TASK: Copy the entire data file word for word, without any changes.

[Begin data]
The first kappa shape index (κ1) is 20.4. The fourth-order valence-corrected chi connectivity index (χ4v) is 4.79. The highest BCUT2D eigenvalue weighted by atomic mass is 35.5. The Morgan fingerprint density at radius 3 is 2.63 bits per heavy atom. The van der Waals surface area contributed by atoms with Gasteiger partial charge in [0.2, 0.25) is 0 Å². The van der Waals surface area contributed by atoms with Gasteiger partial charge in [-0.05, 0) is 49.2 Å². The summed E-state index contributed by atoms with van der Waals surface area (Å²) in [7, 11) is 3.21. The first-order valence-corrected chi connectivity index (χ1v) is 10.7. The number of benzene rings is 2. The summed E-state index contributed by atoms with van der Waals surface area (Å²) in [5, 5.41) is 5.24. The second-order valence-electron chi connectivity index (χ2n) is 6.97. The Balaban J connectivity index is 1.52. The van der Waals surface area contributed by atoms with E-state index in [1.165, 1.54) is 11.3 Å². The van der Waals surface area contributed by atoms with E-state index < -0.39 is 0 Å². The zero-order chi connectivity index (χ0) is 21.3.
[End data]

The first kappa shape index (κ1) is 20.4. The fourth-order valence-corrected chi connectivity index (χ4v) is 4.79. The highest BCUT2D eigenvalue weighted by atomic mass is 35.5. The Morgan fingerprint density at radius 3 is 2.63 bits per heavy atom. The van der Waals surface area contributed by atoms with Gasteiger partial charge in [0.2, 0.25) is 0 Å². The van der Waals surface area contributed by atoms with Gasteiger partial charge in [-0.05, 0) is 49.2 Å². The summed E-state index contributed by atoms with van der Waals surface area (Å²) in [7, 11) is 3.21. The first-order valence-corrected chi connectivity index (χ1v) is 10.7. The number of benzene rings is 2. The summed E-state index contributed by atoms with van der Waals surface area (Å²) in [5, 5.41) is 5.24. The second-order valence-electron chi connectivity index (χ2n) is 6.97. The Balaban J connectivity index is 1.52. The van der Waals surface area contributed by atoms with E-state index in [1.165, 1.54) is 11.3 Å². The van der Waals surface area contributed by atoms with E-state index < -0.39 is 0 Å². The zero-order chi connectivity index (χ0) is 21.3.